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Feast of Wire (Deluxe Edition)

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Album Review

Feast of Wire does indeed offer a tantalizing array of sounds new and old from Calexico, including more pop-oriented takes on their already eclectic style as well as some different sonic twists. Though the album features plenty of the atmospheric interludes of their previous work — such as the squelchy, piano-based "Stucco" and the cello- and pedal-steel-driven "Whipping the Horse's Eye" — the overall feel of Feast of Wire is one of restraint and refinement. The album's longest song, the gorgeous, film noir/spaghetti western fusion "Black Heart," tops out at just under five minutes, and the vast majority of the tracks barely make it past the three-minute mark — not enough time for experimentation to turn into self-indulgence. However, it feels like these shorter compositions have more impact: "Sunken Waltz" sketches a vignette of Southwestern despair with just acoustic guitar, brushed drums, accordion, and Joey Burns' papery vocals. Burns' voice plays a larger part on Feast of Wire than on previous Calexico albums, adding a humble charm to sweeping songs like "Quattro (World Drifts In)." Despite its seeming limitations, Burns' small, parched-sounding instrument is surprisingly versatile, lending a Dylan-like cast to the aforementioned "Black Heart" and a Dean Wareham-like drawl to the lilting Tex-Mex melody of "Across the Wire." Burns' vocals also dominate Feast of Wire's most uniquely accessible moments: "Stevie Nicks," a surprisingly, sunny bit of folk-rock, and the quiet, alt-country-ish "Woven Birds." But despite the steps forward Calexico makes on this album, the band still has time for their more traditional, instrumental-based music, exemplified here by "Dub Latina," "Pepita," and "Guero Canelo." The second half of Feast of Wire in particular sounds more like what you'd expect from a Calexico album, and the group touches on the different facets of that style, including the kitschy-cool "Attack el Robot! Attack," which with its crunchy drums and gurgling synths, does sort of sound like it could be from a Mexican sci-fi movie; the shuffling Latin beat, pedal steel, and mod horns on "Close Behind" give it a Morricone-meets-mariachi feel that makes it a quintessential Calexico track; and best of all, "Crumble" builds on the smoky, jazzy side of their sound that they began developing in earnest on The Hot Rail. In the hands of a lesser band, all the different sounds Calexico explore on Feast of Wire could result in a mish-mash of an album, but fortunately for them and their fans, it's one of their most accomplished and exciting efforts.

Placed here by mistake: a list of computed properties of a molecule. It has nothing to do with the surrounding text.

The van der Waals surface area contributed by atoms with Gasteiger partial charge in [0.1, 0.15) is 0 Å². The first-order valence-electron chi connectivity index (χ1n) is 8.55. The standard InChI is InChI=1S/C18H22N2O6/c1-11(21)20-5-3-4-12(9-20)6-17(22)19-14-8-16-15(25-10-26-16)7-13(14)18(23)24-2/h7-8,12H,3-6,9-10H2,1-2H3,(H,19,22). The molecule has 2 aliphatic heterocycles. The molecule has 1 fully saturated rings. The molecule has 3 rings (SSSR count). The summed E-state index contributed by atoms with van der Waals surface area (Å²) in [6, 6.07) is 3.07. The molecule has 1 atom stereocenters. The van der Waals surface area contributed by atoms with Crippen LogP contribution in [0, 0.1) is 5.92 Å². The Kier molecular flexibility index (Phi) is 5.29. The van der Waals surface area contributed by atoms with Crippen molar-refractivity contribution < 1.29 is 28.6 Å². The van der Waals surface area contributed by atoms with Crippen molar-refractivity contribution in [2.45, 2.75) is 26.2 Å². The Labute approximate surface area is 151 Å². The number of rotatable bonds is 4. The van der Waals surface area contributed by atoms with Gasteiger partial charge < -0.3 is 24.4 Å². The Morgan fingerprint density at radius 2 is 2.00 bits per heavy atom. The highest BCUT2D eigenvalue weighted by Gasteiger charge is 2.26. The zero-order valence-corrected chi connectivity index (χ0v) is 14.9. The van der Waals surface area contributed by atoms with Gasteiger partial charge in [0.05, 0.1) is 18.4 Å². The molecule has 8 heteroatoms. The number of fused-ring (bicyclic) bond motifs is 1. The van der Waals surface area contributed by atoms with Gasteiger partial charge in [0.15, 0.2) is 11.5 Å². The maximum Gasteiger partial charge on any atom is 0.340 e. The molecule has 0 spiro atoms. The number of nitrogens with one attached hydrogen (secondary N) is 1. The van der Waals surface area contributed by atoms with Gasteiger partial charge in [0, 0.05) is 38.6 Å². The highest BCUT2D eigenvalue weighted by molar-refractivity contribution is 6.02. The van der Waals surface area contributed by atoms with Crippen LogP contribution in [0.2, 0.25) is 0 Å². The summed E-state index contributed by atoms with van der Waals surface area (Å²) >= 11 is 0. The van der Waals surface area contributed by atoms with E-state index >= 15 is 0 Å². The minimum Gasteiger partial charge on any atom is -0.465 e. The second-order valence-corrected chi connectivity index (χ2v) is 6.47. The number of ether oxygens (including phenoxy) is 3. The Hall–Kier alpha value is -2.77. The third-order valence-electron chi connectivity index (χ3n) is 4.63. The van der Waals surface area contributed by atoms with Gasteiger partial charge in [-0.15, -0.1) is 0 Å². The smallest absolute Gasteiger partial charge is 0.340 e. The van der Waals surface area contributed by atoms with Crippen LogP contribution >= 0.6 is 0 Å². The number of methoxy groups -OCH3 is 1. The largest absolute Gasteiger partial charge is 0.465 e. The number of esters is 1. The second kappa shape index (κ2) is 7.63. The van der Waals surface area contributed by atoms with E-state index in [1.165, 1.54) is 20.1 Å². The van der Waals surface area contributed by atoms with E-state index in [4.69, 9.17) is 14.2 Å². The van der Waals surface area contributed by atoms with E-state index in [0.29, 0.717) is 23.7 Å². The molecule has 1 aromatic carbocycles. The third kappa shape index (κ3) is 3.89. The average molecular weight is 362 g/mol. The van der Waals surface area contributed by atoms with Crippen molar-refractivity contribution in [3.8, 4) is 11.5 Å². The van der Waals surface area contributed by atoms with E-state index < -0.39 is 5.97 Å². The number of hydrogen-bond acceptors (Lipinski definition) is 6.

Formed: Tucson, AZ

Genre: Alternative

Years Active: '90s, '00s, '10s

Calexico take their name from a town on the border of California and Mexico, and the title certainly fits the band, who've been mixing musical approaches and cultural perspectives with elan ever since group leaders Joey Burns and John Convertino began working together. Fusing the dusty sounds of the American Southwest with spaghetti western soundtracks, Mexican mariachi themes, vintage surf music, cool jazz, and a broad spectrum of Latin influences, Calexico are an eclectic ensemble whose work is...
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